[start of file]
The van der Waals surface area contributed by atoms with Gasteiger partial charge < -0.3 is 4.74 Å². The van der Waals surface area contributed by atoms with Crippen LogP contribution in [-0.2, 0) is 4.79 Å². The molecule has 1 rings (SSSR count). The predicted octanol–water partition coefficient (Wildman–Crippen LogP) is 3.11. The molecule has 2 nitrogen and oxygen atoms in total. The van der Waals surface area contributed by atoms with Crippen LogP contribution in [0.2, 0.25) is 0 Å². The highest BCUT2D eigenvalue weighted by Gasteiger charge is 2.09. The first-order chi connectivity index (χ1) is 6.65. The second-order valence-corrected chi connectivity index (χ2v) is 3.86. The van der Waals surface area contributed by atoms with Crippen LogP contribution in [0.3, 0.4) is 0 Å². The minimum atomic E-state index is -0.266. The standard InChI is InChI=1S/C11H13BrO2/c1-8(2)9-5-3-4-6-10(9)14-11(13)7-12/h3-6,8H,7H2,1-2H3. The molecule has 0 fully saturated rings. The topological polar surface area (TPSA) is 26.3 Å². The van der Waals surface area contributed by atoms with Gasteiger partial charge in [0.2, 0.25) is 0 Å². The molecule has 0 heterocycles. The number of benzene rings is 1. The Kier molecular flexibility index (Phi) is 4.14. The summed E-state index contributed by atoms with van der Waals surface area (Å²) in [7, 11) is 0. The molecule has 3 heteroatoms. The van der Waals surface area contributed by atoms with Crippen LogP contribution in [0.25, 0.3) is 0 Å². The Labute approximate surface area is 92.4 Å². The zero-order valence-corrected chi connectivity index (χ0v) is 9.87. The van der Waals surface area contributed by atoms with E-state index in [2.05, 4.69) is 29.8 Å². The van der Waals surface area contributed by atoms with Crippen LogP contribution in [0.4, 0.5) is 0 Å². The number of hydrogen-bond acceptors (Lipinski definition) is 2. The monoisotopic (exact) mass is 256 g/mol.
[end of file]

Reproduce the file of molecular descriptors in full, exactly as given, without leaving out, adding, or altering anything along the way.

The van der Waals surface area contributed by atoms with Gasteiger partial charge < -0.3 is 4.74 Å². The van der Waals surface area contributed by atoms with Crippen LogP contribution in [-0.2, 0) is 4.79 Å². The molecule has 1 rings (SSSR count). The predicted octanol–water partition coefficient (Wildman–Crippen LogP) is 3.11. The molecule has 2 nitrogen and oxygen atoms in total. The van der Waals surface area contributed by atoms with Crippen LogP contribution in [0.2, 0.25) is 0 Å². The highest BCUT2D eigenvalue weighted by Gasteiger charge is 2.09. The first-order chi connectivity index (χ1) is 6.65. The second-order valence-corrected chi connectivity index (χ2v) is 3.86. The van der Waals surface area contributed by atoms with Crippen LogP contribution in [0.3, 0.4) is 0 Å². The minimum atomic E-state index is -0.266. The standard InChI is InChI=1S/C11H13BrO2/c1-8(2)9-5-3-4-6-10(9)14-11(13)7-12/h3-6,8H,7H2,1-2H3. The molecule has 0 fully saturated rings. The topological polar surface area (TPSA) is 26.3 Å². The van der Waals surface area contributed by atoms with Gasteiger partial charge in [0.2, 0.25) is 0 Å². The molecule has 0 heterocycles. The number of benzene rings is 1. The Kier molecular flexibility index (Phi) is 4.14. The summed E-state index contributed by atoms with van der Waals surface area (Å²) in [7, 11) is 0. The molecule has 3 heteroatoms. The van der Waals surface area contributed by atoms with Crippen LogP contribution in [0.25, 0.3) is 0 Å². The Labute approximate surface area is 92.4 Å². The zero-order valence-corrected chi connectivity index (χ0v) is 9.87. The van der Waals surface area contributed by atoms with E-state index in [2.05, 4.69) is 29.8 Å². The van der Waals surface area contributed by atoms with Crippen LogP contribution in [0.4, 0.5) is 0 Å². The number of hydrogen-bond acceptors (Lipinski definition) is 2. The monoisotopic (exact) mass is 256 g/mol.